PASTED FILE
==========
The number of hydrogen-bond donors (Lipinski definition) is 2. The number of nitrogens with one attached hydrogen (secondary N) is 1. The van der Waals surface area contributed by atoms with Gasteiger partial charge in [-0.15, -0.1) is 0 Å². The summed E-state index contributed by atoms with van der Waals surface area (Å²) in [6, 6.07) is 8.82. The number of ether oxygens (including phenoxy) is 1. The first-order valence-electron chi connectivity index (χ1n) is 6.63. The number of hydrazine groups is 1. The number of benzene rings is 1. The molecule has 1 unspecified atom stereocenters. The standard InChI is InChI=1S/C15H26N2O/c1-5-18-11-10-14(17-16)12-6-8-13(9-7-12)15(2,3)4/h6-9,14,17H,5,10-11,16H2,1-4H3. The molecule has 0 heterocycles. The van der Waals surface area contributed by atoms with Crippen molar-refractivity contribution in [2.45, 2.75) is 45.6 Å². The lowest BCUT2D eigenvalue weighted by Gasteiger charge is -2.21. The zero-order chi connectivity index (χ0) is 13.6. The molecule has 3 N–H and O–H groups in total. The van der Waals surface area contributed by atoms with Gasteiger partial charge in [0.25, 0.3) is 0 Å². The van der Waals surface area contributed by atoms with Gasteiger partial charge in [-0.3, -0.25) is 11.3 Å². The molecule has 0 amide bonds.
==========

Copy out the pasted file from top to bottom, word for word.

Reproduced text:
The number of hydrogen-bond donors (Lipinski definition) is 2. The number of nitrogens with one attached hydrogen (secondary N) is 1. The van der Waals surface area contributed by atoms with Gasteiger partial charge in [-0.15, -0.1) is 0 Å². The summed E-state index contributed by atoms with van der Waals surface area (Å²) in [6, 6.07) is 8.82. The number of ether oxygens (including phenoxy) is 1. The first-order valence-electron chi connectivity index (χ1n) is 6.63. The number of hydrazine groups is 1. The number of benzene rings is 1. The molecule has 1 unspecified atom stereocenters. The standard InChI is InChI=1S/C15H26N2O/c1-5-18-11-10-14(17-16)12-6-8-13(9-7-12)15(2,3)4/h6-9,14,17H,5,10-11,16H2,1-4H3. The molecule has 0 heterocycles. The van der Waals surface area contributed by atoms with Crippen molar-refractivity contribution in [2.45, 2.75) is 45.6 Å². The lowest BCUT2D eigenvalue weighted by Gasteiger charge is -2.21. The zero-order chi connectivity index (χ0) is 13.6. The molecule has 3 N–H and O–H groups in total. The van der Waals surface area contributed by atoms with Gasteiger partial charge in [0.25, 0.3) is 0 Å². The van der Waals surface area contributed by atoms with Gasteiger partial charge in [-0.3, -0.25) is 11.3 Å². The molecule has 0 amide bonds.